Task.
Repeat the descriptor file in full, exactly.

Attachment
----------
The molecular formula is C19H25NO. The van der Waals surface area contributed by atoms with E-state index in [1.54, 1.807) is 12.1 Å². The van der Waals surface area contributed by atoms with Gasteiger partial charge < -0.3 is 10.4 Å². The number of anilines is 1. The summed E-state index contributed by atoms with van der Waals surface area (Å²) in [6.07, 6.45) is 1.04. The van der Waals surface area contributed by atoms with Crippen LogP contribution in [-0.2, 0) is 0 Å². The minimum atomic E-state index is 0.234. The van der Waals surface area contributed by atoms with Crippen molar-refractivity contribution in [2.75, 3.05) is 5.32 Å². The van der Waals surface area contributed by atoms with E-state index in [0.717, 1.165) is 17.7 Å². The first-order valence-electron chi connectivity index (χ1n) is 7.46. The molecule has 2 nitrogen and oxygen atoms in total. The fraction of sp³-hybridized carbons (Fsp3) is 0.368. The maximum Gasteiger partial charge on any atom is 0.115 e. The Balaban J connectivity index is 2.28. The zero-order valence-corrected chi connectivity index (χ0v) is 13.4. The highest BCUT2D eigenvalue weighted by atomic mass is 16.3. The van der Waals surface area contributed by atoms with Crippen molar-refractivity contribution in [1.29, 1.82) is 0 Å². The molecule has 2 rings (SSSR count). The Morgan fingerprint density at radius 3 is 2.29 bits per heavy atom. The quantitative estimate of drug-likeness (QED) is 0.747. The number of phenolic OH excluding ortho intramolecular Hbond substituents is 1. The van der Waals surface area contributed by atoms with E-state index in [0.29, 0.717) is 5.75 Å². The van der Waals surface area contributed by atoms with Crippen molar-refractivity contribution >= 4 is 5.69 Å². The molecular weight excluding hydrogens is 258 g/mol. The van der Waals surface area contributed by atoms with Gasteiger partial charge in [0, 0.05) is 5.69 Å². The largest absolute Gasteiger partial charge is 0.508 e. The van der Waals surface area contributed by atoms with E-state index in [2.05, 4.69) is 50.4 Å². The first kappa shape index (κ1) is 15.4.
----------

The molecular formula is C19H25NO. The van der Waals surface area contributed by atoms with E-state index in [1.54, 1.807) is 12.1 Å². The van der Waals surface area contributed by atoms with Gasteiger partial charge < -0.3 is 10.4 Å². The number of anilines is 1. The summed E-state index contributed by atoms with van der Waals surface area (Å²) in [6.07, 6.45) is 1.04. The van der Waals surface area contributed by atoms with Crippen LogP contribution in [-0.2, 0) is 0 Å². The minimum atomic E-state index is 0.234. The van der Waals surface area contributed by atoms with Crippen molar-refractivity contribution in [2.75, 3.05) is 5.32 Å². The van der Waals surface area contributed by atoms with E-state index in [0.717, 1.165) is 17.7 Å². The first-order valence-electron chi connectivity index (χ1n) is 7.46. The molecule has 2 nitrogen and oxygen atoms in total. The fraction of sp³-hybridized carbons (Fsp3) is 0.368. The maximum Gasteiger partial charge on any atom is 0.115 e. The Balaban J connectivity index is 2.28. The zero-order valence-corrected chi connectivity index (χ0v) is 13.4. The highest BCUT2D eigenvalue weighted by atomic mass is 16.3. The van der Waals surface area contributed by atoms with Crippen molar-refractivity contribution in [1.29, 1.82) is 0 Å². The molecule has 2 rings (SSSR count). The Morgan fingerprint density at radius 3 is 2.29 bits per heavy atom. The quantitative estimate of drug-likeness (QED) is 0.747. The number of phenolic OH excluding ortho intramolecular Hbond substituents is 1. The van der Waals surface area contributed by atoms with E-state index in [0.29, 0.717) is 5.75 Å². The van der Waals surface area contributed by atoms with Crippen molar-refractivity contribution >= 4 is 5.69 Å². The molecular weight excluding hydrogens is 258 g/mol. The van der Waals surface area contributed by atoms with Gasteiger partial charge in [0, 0.05) is 5.69 Å². The largest absolute Gasteiger partial charge is 0.508 e. The van der Waals surface area contributed by atoms with E-state index in [2.05, 4.69) is 50.4 Å². The first kappa shape index (κ1) is 15.4.